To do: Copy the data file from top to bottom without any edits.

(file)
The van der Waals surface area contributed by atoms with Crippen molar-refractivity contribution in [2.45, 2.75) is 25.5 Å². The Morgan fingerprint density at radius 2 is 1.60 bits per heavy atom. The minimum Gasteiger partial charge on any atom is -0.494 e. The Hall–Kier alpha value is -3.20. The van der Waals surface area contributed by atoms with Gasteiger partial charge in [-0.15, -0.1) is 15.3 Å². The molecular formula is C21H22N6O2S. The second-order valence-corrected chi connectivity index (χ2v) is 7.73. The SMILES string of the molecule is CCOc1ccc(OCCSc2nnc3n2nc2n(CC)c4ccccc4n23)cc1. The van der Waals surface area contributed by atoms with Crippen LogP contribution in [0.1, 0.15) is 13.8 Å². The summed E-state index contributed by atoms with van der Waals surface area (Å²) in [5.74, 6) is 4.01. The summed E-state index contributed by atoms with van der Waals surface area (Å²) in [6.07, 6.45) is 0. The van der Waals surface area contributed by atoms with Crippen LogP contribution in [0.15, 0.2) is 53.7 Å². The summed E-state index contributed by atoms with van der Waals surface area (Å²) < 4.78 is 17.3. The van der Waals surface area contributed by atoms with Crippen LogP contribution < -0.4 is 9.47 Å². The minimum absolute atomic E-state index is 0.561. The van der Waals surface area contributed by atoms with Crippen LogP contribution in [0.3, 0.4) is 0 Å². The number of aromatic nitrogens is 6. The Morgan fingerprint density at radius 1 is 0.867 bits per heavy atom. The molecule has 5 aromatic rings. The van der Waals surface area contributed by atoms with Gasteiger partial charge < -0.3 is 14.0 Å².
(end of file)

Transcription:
The van der Waals surface area contributed by atoms with Crippen molar-refractivity contribution in [2.45, 2.75) is 25.5 Å². The Morgan fingerprint density at radius 2 is 1.60 bits per heavy atom. The minimum Gasteiger partial charge on any atom is -0.494 e. The Hall–Kier alpha value is -3.20. The van der Waals surface area contributed by atoms with Gasteiger partial charge in [-0.15, -0.1) is 15.3 Å². The molecular formula is C21H22N6O2S. The second-order valence-corrected chi connectivity index (χ2v) is 7.73. The SMILES string of the molecule is CCOc1ccc(OCCSc2nnc3n2nc2n(CC)c4ccccc4n23)cc1. The van der Waals surface area contributed by atoms with Crippen LogP contribution in [0.1, 0.15) is 13.8 Å². The summed E-state index contributed by atoms with van der Waals surface area (Å²) in [5.74, 6) is 4.01. The summed E-state index contributed by atoms with van der Waals surface area (Å²) in [6.07, 6.45) is 0. The van der Waals surface area contributed by atoms with Crippen LogP contribution in [0.15, 0.2) is 53.7 Å². The summed E-state index contributed by atoms with van der Waals surface area (Å²) < 4.78 is 17.3. The van der Waals surface area contributed by atoms with Crippen LogP contribution < -0.4 is 9.47 Å². The minimum absolute atomic E-state index is 0.561. The van der Waals surface area contributed by atoms with Crippen LogP contribution in [0.3, 0.4) is 0 Å². The number of aromatic nitrogens is 6. The Morgan fingerprint density at radius 1 is 0.867 bits per heavy atom. The molecule has 5 aromatic rings. The van der Waals surface area contributed by atoms with Gasteiger partial charge < -0.3 is 14.0 Å².